Mill-King Market & Creamery

Story and Photography By Kelly Yandell

Waco, like many growing Texas cities, is ever expanding into the countryside. But just west of Waco, away from the bustle, in the small town of McGregor, sits a still-bucolic, beautiful parcel of land dotted with grazing cows and owned by some of the nicest people you’d ever care to meet. Mill-King Market & Creamery is one of a growing number of Texas dairy farms on the road to abandoning the conventional route to marketing milk.

Along with his parents, wife and sister, Craig Miller operates this third-generation Texas dairy farm with a lot of hard physical work, as well as great attention to detail.

“We are shrinking, not expanding like a conventional dairy has to do to survive,” says Craig. He’d love to see the dairy at 60 cows, which would allow his parents to slow down a little. “Seven days a week for twenty years is just too much.” To that end, the Millers have developed a select herd of animals that produce premium milk with the highest milk fat and protein content. They still have a conventional herd, but are in the process of slowly reducing it in favor of having a smaller, exceptional herd. The conventional herd still produces milk, which is sold through a co-op, but the premium milk is reserved as a house brand, and is being marketed through select retailers. The premium milk is also used to make the several in-house varieties of Mill-King cheeses.

The Millers know where their premium milk ends up because it is processed on the farm. Mill-King sells some raw milk at the farm store, and markets low-temperature pasteurized milk at farmers markets, as well. They are working to increase their distribution without sacrificing the quality of their products. Along with their cheeses, they also sell beef and eggs.

Mill-King-Craig-Miller

“We control one hundred percent of the process,” Craig says. When asked about the rarity of a start-to-finish, independent dairy where a consumer could actually document the exact origin of their glass of milk, he says they’ve been moving to keep tabs on, better control of, and make available that high-quality glass of milk for 30 years. Mill-King also closely manages their breeding program—working to preserve and enhance the traits of their best cows. “Right now, our Holsteins are producing milk of 4.5 percent butterfat—richer than your average Jersey.”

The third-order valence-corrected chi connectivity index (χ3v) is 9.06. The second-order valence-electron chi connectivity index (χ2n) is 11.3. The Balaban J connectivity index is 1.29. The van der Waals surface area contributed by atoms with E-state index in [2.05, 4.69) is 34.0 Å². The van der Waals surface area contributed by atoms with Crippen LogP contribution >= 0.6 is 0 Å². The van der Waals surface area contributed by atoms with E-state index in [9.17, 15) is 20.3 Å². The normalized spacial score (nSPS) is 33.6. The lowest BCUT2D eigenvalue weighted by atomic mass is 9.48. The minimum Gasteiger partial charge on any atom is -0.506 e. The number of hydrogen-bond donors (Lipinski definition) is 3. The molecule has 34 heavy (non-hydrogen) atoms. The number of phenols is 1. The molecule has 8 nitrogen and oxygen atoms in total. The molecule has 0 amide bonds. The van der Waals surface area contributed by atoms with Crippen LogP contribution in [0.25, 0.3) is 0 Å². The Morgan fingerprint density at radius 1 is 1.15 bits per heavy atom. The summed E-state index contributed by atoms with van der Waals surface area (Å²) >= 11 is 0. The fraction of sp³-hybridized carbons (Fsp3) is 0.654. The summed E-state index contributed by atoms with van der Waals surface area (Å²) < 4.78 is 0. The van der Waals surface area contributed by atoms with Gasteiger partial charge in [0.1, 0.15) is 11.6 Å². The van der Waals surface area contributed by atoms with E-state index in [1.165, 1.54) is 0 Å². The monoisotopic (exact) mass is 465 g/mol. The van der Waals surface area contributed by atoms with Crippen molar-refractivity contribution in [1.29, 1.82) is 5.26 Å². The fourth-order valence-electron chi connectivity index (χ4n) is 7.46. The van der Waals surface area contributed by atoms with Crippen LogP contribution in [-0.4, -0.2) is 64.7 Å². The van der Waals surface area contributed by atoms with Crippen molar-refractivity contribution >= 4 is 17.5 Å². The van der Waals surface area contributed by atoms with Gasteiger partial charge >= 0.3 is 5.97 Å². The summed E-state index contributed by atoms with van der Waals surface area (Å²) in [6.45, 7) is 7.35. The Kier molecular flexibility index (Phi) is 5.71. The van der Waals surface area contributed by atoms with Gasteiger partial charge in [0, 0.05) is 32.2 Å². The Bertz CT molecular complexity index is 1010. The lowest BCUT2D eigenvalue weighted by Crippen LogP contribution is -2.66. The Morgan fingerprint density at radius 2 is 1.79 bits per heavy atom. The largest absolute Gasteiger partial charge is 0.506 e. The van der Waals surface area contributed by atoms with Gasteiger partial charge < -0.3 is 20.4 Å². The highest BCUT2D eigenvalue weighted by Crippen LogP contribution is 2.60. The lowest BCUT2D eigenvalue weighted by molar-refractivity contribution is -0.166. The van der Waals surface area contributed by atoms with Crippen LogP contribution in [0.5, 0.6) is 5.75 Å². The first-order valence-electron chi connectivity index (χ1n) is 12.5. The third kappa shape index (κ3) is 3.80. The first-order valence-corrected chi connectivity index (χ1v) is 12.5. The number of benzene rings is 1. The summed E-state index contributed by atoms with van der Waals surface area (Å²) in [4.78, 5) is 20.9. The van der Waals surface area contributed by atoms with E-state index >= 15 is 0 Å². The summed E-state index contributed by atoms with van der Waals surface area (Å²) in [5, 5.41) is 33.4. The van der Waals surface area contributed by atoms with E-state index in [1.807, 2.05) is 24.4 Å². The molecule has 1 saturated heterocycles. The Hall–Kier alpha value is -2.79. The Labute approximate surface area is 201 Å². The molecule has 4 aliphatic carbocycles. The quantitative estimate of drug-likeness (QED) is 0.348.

Mill-King-Charlotte-Miller

Charlotte Miller, affectionately known as “Shorty,” is the matriarch of the family. Craig boasts that she takes care of the baby calves until they’re six weeks of age—teaching them how to drink out of a bucket and doctoring them. “It is the hardest job on the dairy,” he says. She can also be found in the cheese-production room where she packages milk and prepares for the next round of cheesemaking.

Billy Miller, Craig’s father, oversees the herd’s feed intake, the health of the herd and personnel issues. Craig’s wife, Rhianna, manages cheese production and handles the accounting and scheduling. And, Casie Velin, Craig’s sister, helps out at the farmers markets and whenever the dairy needs a spare hand. Craig not only manages the reproductive and genetic health of the Mill-King herd, but also consults with other dairies on genetic and reproductive issues. The entire family lives on, or around, the dairy.

Although Mill-King has not sought organic certification—an expensive and lengthy process—they have chosen to reduce their presence in the conventional-milk chain of commerce, where all of the milks from various dairies, regardless of quality, are combined. Craig says that in the conventional system, a dairy is not rewarded for producing a premium product. “If I’m producing a premium product, I still get paid the same.” Nor does he believe that a certified-organic label necessarily guarantees a better product.

The Millers have chosen to pursue the independent route in order to have complete control over the premium milk-production process—from breeding to bottling. When asked what makes Mill-King different from an average conventional dairy, Craig responds that it has a lot to do with how they take care of their cows. The cows have clean bedding and their overall cleanliness is monitored, as well. They are pasture fed, their nutrition is closely documented and the dairy runs heat-abatement systems to keep the cows comfortable in the hot months. “A defining difference,” notes Craig, “is simply the general day-to-day care of the animals that my parents give from birth on.”

A smaller herd, a full-cycle dairy, excellent animal care and quality products are the priorities of this Texas dairy. When you drink a cold glass of Mill-King milk, or nibble on their exceptional Asiago cheese, you know precisely what you are getting: day-in, day-out attention to detail. In sum, you’re getting the passion and dedication of three generations.


For more information visit mill-kingmarket.com.

What We're Cooking

featuredrecipes 01featuredrecipes 02featuredrecipes 03featuredrecipes 04featuredrecipes 05featuredrecipes 06

Features

On a shelf full of smiling cartoon bees and jolly squeezable bears, a honey named “Satan’s Nectar” may sound a little extreme. Then again, reality TV...

When it’s picnic season, tens of thousands of people have their hunger and souls satisfied at many Texas churches in communities with Czech lineage....

My name is Julien, and I’m a fifth-grader at Pease Elementary. I recently interviewed our principal, Mr. Matthew Nelson, because I wanted to know if...

Heading out of Austin on Highway 71, the road curves through Lakeway, then winds along Lake Travis—climbing deep into Texas Hill Country terrain. And...

The Cho’Sen One What’s the best beer to pair with sushi? The one that knows when to stay the heck out of the way. That’s what brewmaster (and sushi...